Through an analysis of these three articles, I have learned the diverse ways through which health research can be conducted to investigate a given topic, and in this case, the diagnosis of focal liver masses and its relation with medical imaging. The three articles applied different research methods, each of which is valuable in its own way. The first was an original article in which the authors conducted primary research to establish their study aims, and this article exemplified ways in which to conduct primary research and offer new findings that are used to fill an existing literature gap. The reviewed article illustrated a research method that applies secondary sources in an attempt to establish the diverse research strategies that were applied to attain their research aims. The authors evaluated a number of existing literatures from PubMed search, showing me the value of literature review techniques and evaluating existing research to best suit research aims. Finally, the case study gave me the chance to learn ways in which to present a case study and conduct related research. The case study presented the real case of a patient who fit the research requirements. In the future, I will be in a position to apply the research techniques utilised in these three articles and to evaluate diverse medical research articles investigating a given topic. Although the three medical articles applied diverse techniques to investigate the same topic and came to diverse conclusions, the diversity of their approaches results in a richer understanding of the topic at hand.[.26]
This paper evaluated medical research papers that
focused on the same topic but conducted research in different ways. The three
articles evaluated included an original report, in which the authors conducted
primary research and helped fill the literature gap concerning focal liver
masses; a review article, which analysed previous literature on the subject;
and a case study, which focused on a real case of liver masses and the diverse
approaches that can be used to diagnose and manage the medical condition. Finally,
the paper reflected on the contributions of the study to my future research
[.1]I have ensured that page numbers and titles all match those in the document and I have made the font match the rest of the document, for consistency.
[.2]Please check that I have not changed the intended meaning.
[.3]It’s not quite clear what health procedure you are referring to here. Please specify. Alternatively, consider the following edit: “that would have gone unnoticed in the absence of the technology” (i.e., medical imaging technology).
[.4]Throughout the paper, the term “peer-reviewed” and “review” were used interchangeably. Because the article you selected was most notably a review article, I have made this change throughout to avoid confusion. To be clear, a review article reviews material about a certain subject, while a peer-reviewed article is one that was examined by experts in the field prior to publication.
[.5]I noticed that the order in which these articles were presented here did not match the order they were presented in the text. I re-ordered them here to ensure a logical flow and also made appropriate changes to make sure the paragraphs in the main body matched the order given here. I thought it best to start with the original report to firmly establish the topic, then discuss the review article to develop it, then outline the case study for a specific example of the general ideas presented in the first two. Please ensure this is okay with you.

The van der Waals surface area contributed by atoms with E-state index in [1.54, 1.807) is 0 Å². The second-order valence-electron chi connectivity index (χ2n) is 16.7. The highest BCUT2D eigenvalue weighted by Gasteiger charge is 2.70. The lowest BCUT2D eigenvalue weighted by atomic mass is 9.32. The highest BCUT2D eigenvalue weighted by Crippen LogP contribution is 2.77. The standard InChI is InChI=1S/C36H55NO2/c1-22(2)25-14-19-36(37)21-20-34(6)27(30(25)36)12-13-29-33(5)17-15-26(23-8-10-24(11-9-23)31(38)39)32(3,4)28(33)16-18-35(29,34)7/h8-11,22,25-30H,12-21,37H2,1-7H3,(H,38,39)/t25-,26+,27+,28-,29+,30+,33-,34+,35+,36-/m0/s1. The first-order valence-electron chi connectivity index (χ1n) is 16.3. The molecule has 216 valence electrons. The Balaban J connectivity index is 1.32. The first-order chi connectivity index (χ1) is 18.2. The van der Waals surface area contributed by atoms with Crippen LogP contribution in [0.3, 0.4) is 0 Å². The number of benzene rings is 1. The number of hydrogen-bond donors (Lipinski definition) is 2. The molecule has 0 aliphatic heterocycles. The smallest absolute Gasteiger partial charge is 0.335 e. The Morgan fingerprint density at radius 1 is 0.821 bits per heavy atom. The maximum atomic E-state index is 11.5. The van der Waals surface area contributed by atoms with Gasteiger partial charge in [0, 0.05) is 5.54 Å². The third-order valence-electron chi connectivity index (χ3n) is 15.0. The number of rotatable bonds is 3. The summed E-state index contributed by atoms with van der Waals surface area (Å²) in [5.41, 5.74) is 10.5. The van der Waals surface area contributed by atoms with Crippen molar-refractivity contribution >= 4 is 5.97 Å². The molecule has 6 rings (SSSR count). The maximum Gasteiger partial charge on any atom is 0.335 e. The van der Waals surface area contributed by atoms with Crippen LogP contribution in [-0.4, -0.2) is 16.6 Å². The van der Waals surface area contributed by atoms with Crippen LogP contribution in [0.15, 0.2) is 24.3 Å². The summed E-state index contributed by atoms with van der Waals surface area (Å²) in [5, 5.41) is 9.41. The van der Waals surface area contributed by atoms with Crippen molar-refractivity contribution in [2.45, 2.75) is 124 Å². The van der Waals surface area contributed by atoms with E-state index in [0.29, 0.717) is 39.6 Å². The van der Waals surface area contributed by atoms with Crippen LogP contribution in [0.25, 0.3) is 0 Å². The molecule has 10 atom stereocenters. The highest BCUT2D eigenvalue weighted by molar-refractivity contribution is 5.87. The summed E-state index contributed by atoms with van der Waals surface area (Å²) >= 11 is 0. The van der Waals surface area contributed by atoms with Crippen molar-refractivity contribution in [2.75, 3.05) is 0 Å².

[.6]Should this be, “focal liver masses and medical imaging was required”?
[.7]Was medical imaging also a search term? If so, please note that here.
[.8]Please check that I have not changed the intended meaning.
[.9]This section has more to do with explaining that the article has been peer-reviewed rather than the fact that it is a review article. Because your primary concern is with the latter, I suggest removing this and focusing more on how the content of the article reflects its status as a review article. For instance, you could say, “as illustrated by the words “Review Article” in its title and the fact that the article presents a thorough review of literature on the given topic.”
[.10]A suggestion for this paragraph would be to include a bit less about how the article was selected for this paper (include this information in the above section, instead) and more about the content of the article itself. This last sentence does a good job of introducing the subject, but try to be more specific, if possible, about what the article is about.
[.11]Could you state what information, specifically was contributed?
[.12]I moved this information up from below because it seemed to relate better to this section.
[.13]I suggest removing this sentence, as this fact was not meant as something that this study proved, but as a statistic illustrating that discovering benign liver tumors with the “medical imaging of “incidentalomas” is commonplace.”
[.14]If possible, I suggest expanding this section a bit. Were any parts of their research methods similar? The similarities/differences section should be about 2 full pages, so please expand here if possible.
[.15]Please check that I have not changed the intended meaning. Also, I suggest explaining why this has been a concern.
[.16]I moved and combined some information from a later section here because it fits better within this category.
[.17]As you are looking to cut material to achieve a 2200 word count, I suggest that this section could be removed. The assignment instructions don’t mention the need to reference further authors, so this description could be taken out, if needed.
[.18]I have combined three paragraphs into a single paragraph, as all support the topic sentence that the three showed diversity in the use of liver imaging techniques.
[.19]I strongly suggest removing this sentence as it strays from the idea of the topic sentence.
[.20]Please specify: the presentation of what, exactly?
[.21]I suggest that this section could be removed. After reviewing the case study, it seems that the authors simply referred to the statistic to support the claim that the “discovery by medical imaging of “incidentalomas” is commonplace.” They simply stated that, but didn’t seek to prove it with their own study.
[.22]It might be better to refer to one of the three analysed documents here, as that will better illustrate how it contributed to your understanding of the subject.
[.23]Please check that I have not changed the intended meaning.
[.24]A suggestion I have for this section is to make sure to stick to how your analysis of the three articles added to your own understanding of the material (as opposed to how the articles contributed to the field).
[.25]In the assignment instructions, the professor says to analyse how these experiences contribute to your “future research project/CPD.” Is there a specific project that you were supposed to relate this to?
[.26]This sentence was a bit unclear; please ensure that I have conveyed your intended meaning.
[.27]I suggest expanding on this a bit to make note of some of the things that most impacted you while performing this analysis.